In the sphere of direct taxes, the personal income tax and the wealth tax rates have been left untouched which is no small mercy. On the other hand, there is a minor concession on long term capital gains calculated to give a boost to the share markets. Dealing with black money is a politically sensitive issue for any concession to the unscrupulous even while the honest taxpayer has been suffering the heavy imposts seems unconscionable on the face of it. Yet revenue imperatives have prompted the Finance Minister to come up with two new schemes. The first is the plan to draw black money for slum clearance and low cost housing and the social purpose is expected to remove any stigma that might attach to this scheme that would legitimise black money. However, unless the enforcement is tightened and the risks of evasion turn out to be much higher than at present, it remains to be seen if the holders of black money would be willing to suffer the 40 per cent levy the scheme entails and bring the money into the tax net. This is also true of the amnesty scheme for income tax evaders and the softer settlement provisions. In the area of corporate taxation, the Finance Minister has been somewhat harsher than he needed to have been perhaps in the expectation that the liberalised trade and industrial policies would mitigate the impact. The increase of five percentage points in the corporate tax rates even while retaining the surcharge at 15 per cent is a major burden. So too is the cut in the depreciation rate from 33.3 per cent which is considered too liberal, to 25 per cent. The changes have upset the calculations of those who had planned on the basis of the earlier rates and would have a dampening effect.

In indirect taxes, cigarettes have, as always, come in for heavy imposts. So have motor cars even as two wheelers of 50 to 70 cc have been given a concession. Dr. Manmohan Singh has declared himself against mindless consumerism of the affluent Western type and colour television sets, air-conditioners, video recorders and refrigerators have been hit harder. The “luxury” goods sector catering to the middle class and the affluent in the urban areas has been a dynamic and high growth area and it remains to be seen how much more it can take without retarding industrial growth as a whole.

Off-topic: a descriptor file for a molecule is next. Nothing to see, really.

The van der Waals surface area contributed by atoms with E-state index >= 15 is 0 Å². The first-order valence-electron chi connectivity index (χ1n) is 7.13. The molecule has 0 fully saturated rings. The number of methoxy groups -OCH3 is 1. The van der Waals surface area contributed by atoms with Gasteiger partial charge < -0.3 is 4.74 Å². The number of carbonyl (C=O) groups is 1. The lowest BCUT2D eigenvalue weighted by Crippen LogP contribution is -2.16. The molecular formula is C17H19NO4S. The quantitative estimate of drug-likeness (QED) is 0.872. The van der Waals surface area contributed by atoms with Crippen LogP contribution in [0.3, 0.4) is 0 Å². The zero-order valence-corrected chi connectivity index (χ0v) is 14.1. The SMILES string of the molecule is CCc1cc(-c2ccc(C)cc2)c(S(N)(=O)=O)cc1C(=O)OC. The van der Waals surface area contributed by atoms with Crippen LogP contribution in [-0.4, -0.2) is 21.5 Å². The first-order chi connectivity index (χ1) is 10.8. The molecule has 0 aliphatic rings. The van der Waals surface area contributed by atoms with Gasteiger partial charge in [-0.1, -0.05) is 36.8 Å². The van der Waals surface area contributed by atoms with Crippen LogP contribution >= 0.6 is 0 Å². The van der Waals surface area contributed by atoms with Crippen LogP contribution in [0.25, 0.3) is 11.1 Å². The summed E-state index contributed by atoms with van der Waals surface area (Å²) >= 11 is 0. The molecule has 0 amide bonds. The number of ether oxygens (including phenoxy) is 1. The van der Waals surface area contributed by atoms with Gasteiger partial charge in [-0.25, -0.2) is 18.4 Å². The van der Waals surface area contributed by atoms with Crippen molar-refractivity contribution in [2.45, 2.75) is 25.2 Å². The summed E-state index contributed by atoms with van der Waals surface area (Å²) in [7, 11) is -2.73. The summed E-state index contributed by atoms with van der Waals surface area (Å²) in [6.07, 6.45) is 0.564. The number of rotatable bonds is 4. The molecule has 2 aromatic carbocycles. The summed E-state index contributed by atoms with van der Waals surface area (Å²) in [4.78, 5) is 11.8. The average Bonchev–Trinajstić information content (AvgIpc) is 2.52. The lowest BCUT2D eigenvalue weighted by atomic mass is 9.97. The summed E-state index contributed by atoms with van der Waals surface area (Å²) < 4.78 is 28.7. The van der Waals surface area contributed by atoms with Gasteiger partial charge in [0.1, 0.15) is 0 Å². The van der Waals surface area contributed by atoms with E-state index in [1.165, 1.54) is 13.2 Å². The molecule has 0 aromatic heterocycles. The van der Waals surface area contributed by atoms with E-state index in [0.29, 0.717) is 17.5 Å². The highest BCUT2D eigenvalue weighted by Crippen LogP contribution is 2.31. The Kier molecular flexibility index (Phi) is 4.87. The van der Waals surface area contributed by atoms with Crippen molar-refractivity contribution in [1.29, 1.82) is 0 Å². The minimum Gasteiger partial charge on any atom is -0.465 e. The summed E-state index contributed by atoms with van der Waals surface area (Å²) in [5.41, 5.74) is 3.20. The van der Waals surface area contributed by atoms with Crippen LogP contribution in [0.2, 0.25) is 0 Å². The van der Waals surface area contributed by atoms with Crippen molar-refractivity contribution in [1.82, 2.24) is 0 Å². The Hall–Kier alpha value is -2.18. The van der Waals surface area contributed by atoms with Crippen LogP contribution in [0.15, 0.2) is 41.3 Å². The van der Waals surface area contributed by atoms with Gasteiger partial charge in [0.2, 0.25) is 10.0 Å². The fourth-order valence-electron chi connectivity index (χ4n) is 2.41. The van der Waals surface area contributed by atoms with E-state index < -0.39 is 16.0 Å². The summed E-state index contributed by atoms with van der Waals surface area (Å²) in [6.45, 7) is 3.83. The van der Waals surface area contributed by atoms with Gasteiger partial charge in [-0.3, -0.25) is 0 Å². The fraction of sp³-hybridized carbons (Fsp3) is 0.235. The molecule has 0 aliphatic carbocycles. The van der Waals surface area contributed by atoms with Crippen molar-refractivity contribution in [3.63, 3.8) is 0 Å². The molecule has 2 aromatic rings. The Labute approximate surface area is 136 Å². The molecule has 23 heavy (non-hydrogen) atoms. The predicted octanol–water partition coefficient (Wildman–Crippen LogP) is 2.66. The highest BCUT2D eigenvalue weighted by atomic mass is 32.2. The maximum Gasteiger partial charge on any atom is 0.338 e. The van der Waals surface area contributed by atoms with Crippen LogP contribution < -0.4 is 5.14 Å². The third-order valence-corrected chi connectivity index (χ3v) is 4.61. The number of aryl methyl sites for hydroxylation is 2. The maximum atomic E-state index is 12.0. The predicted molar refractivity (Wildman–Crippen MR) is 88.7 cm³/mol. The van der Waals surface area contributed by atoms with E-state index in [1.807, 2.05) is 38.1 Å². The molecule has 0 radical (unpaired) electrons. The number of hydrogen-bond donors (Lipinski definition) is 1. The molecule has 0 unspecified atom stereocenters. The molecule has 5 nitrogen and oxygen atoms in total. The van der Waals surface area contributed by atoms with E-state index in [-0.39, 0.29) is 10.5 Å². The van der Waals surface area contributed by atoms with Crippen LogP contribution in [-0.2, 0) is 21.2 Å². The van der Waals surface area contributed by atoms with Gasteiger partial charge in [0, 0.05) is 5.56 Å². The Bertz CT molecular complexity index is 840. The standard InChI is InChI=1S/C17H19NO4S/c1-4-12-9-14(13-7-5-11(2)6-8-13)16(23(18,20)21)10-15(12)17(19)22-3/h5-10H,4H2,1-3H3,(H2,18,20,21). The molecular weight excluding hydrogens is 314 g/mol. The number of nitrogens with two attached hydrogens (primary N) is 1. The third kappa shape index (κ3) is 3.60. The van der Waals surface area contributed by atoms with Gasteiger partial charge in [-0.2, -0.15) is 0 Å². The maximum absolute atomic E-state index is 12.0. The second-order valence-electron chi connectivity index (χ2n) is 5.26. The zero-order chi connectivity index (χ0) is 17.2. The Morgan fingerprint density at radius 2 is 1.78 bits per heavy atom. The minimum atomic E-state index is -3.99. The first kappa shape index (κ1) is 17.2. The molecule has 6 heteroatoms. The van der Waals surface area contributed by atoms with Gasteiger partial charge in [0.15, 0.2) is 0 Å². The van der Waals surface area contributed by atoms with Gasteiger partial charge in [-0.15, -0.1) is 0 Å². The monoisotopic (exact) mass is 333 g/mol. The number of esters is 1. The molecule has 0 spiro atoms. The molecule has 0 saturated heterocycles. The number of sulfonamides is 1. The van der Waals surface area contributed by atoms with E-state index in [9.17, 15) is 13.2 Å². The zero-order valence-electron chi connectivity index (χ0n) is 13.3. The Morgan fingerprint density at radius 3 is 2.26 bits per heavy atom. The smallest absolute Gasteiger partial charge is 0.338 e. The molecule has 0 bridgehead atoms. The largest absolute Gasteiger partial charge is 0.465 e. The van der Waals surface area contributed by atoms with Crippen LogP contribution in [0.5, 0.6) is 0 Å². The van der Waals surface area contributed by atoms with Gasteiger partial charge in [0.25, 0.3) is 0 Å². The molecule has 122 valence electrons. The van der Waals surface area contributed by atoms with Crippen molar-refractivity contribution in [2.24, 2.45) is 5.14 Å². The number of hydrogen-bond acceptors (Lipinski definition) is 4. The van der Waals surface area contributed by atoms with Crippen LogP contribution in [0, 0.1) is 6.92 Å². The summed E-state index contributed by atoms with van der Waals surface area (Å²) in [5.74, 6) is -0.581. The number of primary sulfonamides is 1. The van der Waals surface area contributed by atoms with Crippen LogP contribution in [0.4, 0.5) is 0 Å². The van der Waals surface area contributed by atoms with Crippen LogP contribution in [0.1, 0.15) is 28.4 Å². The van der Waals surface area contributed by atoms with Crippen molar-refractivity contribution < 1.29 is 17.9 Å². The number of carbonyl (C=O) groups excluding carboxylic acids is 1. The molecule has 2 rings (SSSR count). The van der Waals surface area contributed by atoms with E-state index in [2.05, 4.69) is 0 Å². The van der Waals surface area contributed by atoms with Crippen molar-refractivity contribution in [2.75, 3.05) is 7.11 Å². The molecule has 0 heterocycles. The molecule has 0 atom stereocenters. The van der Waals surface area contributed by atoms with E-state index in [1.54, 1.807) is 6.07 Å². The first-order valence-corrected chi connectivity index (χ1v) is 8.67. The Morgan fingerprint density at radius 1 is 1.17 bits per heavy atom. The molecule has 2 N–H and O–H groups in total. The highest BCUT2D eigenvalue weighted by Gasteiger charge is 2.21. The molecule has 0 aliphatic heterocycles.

While previous budgets have talked of the need to rationalise the current extraordinarily high rates of customs duties, Dr. Singh has now made a beginning, even if a small beginning, in that direction. The cut in the highest rate of import duty from 300 to 150 per cent was long overdue and was indeed rendered imperative by the devaluation of the rupee and the rising premium on REPs which have pushed up import costs. The longstanding complaint of industry that very high import duties on capital equipment have pushed up project costs has at last been heeded even if in a token measure.

On the expenditure side, there are two surprise elements. The first is the increase in defence expenditure by Rs. 600 crores over the level of 1990-91. With the security situation not causing any particular concern, there was indeed no compelling reason for the increase even if the defence budget is made up in large part of salaries and routine expenditure. Yet there was perhaps the apprehension that any cut in this area would be seen as a compromise of the national interest at the command of the international lending institutions. A cheery aspect of the scenario in the last two years is that even with huge fiscal imbalances and severe foreign exchange crises, the economy has grown at the rate of about 5 per cent a year. Dr. Manmohan Singh’s claim that the fiscal adjustment would not affect the growth impulses in the economy seems valid for the most part except in two respects. The first is the increase in fertilizer prices which might dampen agricultural production even with an assurance of higher procurement prices for the farmers. The second is the substantial new burden on the corporate sector which is bound to hit industrial growth that has been at a fairly vigorous level of over 8 per cent in the last two years. One would hope that the positive impulses from the Government’s other policy initiatives would more than compensate for these retarding effects. Only then would the adjustment effort have been purposeful beyond the accounting exercise of striking a fiscal balance.